It’s in everyone’s interest that strict laws exist when it comes to approving buildings for habitation. There is a logical reason why both the first occupancy and habitation certificates exist. If you aren’t sure if you’ve got one and think you might need one soon, then our legal department will be happy to help out.

Five point guide to the first occupancy licence

  • Is issued when the builder has satisfied all habitation requirements
  • Is required to prove that the building has been approved for occupation
  • Is required to establish contracts for drinking water, telecommunications and electricity
  • Is required to sell your property if you sell within the first ten years
  • Must be renewed within ten years – it is then called the habitation licence
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Five point guide to the habitation licence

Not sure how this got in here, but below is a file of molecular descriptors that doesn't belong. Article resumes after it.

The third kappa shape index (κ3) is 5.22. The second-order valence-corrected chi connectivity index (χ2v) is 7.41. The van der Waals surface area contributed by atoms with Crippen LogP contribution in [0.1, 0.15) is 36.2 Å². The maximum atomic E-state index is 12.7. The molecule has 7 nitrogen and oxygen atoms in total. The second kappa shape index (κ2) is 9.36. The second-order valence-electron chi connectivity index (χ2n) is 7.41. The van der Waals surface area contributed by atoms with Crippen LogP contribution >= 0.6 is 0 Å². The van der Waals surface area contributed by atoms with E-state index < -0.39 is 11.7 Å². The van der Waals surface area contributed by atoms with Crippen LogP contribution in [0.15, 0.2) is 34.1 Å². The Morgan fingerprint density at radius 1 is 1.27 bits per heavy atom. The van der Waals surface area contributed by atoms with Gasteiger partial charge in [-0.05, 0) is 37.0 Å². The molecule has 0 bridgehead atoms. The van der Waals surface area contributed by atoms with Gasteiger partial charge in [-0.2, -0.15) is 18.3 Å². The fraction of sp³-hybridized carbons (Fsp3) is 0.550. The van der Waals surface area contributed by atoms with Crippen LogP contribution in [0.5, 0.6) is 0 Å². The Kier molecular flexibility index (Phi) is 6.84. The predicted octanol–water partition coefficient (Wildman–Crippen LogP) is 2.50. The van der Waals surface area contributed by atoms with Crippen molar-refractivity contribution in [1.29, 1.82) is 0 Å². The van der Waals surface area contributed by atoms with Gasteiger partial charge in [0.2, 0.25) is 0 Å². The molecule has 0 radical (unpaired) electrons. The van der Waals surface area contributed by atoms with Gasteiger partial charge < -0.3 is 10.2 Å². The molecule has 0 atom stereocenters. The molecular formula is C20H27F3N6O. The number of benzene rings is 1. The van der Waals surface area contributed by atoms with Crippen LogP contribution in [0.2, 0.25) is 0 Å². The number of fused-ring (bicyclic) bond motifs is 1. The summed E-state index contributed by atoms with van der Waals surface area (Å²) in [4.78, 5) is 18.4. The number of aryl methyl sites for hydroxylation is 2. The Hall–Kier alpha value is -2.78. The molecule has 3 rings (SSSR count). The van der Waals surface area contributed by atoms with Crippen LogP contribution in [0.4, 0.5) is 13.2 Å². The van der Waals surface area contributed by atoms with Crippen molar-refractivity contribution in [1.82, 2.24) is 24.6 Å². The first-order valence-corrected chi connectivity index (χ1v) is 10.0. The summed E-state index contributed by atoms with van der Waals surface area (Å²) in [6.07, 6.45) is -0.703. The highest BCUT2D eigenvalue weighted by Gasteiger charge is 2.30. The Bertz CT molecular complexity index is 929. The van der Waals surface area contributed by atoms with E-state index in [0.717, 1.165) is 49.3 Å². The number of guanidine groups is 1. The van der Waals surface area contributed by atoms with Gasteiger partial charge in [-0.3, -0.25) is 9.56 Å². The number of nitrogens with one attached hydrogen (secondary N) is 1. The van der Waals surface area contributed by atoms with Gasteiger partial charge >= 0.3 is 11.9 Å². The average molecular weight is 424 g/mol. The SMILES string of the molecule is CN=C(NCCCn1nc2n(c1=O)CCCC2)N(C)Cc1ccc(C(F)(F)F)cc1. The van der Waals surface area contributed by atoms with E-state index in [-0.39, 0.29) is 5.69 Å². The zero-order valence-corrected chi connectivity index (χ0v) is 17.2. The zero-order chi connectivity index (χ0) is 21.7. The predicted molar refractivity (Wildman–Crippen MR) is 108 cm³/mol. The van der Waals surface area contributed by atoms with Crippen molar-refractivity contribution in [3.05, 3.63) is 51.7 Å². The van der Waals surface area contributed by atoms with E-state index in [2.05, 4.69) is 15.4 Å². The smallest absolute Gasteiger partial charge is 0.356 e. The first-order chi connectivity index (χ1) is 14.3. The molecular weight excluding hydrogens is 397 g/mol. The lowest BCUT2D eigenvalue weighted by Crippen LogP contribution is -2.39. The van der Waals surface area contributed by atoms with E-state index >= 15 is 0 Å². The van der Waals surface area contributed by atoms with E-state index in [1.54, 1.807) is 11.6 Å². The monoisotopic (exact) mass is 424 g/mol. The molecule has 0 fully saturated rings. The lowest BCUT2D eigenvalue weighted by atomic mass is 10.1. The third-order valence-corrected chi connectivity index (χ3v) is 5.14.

• Replaces the first occupancy licences when they are renewed
  • Is needed in order to implement any changes to water or electricity contracts
  • Is required to sell your property after it has been built ten years
  • Must be renewed within ten years if you sell
  • Replacements can be obtained from the town hall
  • Reassures a new purchaser that the property complies with habitation laws
See all

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John Hampson

19 February, 2018 10:34 pm

How does this system work
How does this system work with old houses that were built in the 1980’s . There were no such documents then?

Suzanne O'Connell

22 February, 2018 1:35 pm

The habitation certificate is